Vivien Fallows is the author of Travels with George, an epic story of solo tripping and adventure. Here, Vivien shares her Top 10 Tips for travelling solo.

Vivien Fallows

Vivien Fallows

Travelling solo isn’t just for gap year students. Having admired the intrepid adventures of a younger generation, it was my turn for some solo fun:

Planning and time: scour travel guides to plan your route and identify highlights. Travel brochures and advertisements can help you estimate how long a similar trip might take. Build in some flexibility, being independent you will be able to linger in places that appeal, or move on if they don’t.        

Passport and visas: ensure that your passport is valid for six months upon your return to the UK and that it has sufficient blank pages for entry/exit stamps. If visas are needed, apply in plenty of time.

Insurance and finances: check that your travel insurance covers you for the countries to be visited and those adrenalin-pumping activities you just have to try. It is also worth checking if ATMs are plentiful where you are headed; running short of cash in the back of beyond is not to be recommended.  

Medicines: some countries prohibit the import of certain medicines. If this is of concern, see the www.nhs.uk site under ‘can I take my medicine abroad?’ Check immunisation requirements and the need for mosquito repellent. Personal hygiene: if you have specific requirements, be sure to take your products with you, as they might not be available.  

Clothes and shoes: being on the move simplifies matters as no one will know you’re juggling three t-shirts and a couple of pairs of jeans. Consider extremes of temperature, from sunhat to waterproofs to warding off the evening chill. Shoes are easy, just walking and relaxing options plus swimming if you’re sharing watery escapades with sea urchins.

Luggage: pack all your belongings in a bag/case that is portable and manoeuvrable. Lying spread-eagled on the pavement is not a good look.  

Accommodation: arriving at a destination bleary-eyed, late at night with no idea of where to stay is not the best idea. Booking your first night will allow you to venture forth in the morning, refreshed, looking like the experienced traveller that you really are.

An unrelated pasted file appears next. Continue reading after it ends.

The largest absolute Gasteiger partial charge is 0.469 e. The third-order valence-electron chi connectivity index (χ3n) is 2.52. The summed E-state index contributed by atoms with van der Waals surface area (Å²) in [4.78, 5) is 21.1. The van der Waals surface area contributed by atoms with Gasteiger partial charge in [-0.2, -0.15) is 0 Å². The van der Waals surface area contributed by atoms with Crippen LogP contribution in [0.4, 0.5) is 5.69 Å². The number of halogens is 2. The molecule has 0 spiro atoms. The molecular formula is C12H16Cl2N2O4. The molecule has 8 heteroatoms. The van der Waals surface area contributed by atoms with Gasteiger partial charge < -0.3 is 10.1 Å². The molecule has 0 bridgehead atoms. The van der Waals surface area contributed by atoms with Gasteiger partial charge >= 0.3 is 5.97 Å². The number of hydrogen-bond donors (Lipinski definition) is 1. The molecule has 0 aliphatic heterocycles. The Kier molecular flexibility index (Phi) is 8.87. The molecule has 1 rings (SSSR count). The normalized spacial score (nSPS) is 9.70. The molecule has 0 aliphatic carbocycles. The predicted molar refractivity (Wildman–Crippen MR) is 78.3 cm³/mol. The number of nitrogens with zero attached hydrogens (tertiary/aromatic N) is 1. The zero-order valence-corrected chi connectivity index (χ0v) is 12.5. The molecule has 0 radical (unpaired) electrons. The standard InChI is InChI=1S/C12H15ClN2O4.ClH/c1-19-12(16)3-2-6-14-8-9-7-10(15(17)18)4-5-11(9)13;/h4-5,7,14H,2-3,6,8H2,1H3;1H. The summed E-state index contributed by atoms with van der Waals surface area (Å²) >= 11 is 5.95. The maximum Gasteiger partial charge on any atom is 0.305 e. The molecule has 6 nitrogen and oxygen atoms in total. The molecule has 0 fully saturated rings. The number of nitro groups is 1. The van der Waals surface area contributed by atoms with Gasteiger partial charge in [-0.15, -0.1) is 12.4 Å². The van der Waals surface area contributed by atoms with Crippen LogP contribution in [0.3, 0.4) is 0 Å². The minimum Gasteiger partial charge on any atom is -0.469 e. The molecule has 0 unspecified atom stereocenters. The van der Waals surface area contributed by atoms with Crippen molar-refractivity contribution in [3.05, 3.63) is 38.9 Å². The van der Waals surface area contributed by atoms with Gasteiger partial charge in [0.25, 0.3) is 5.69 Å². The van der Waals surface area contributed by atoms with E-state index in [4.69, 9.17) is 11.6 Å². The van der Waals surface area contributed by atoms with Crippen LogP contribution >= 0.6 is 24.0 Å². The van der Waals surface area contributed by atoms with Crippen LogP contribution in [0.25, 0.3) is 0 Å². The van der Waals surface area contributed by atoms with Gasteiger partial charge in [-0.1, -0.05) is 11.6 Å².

Technical bits and bobs: to keep in touch, read your e-novel or navigate your route and check that you have the right adapters to re-charge your gadgets. Less technical, a paper map is a good resource for when the GPS fails and a notebook for scribbling down what you saw, where and when. If you hire a car, keeping an eye on the fuel gauge is also recommended.  

‘A table for one?’: find your voice…you don’t want to sit by the loo or kitchen door. Reading material slows down the solo-eating rate and if a nocturnal picnic in your room appeals, a plastic plate and basic cutlery can be handy additions to your luggage. And don’t forget the bottle opener.  

Memories: Take time to sit and enjoy your surroundings; the sights, smells and sounds will fuel your memories, as will the weird and wonderful conversations had along the way. Remember to pack a sense of humour and a dollop of patience. Irrespective of the planning, things can sometimes go awry. My coping strategy was a philosophical shrug and a cold beer. Finally, trust your instincts and have fun.

Travels with George is available to buy from The Book Guild, Amazon and all good bookshops.

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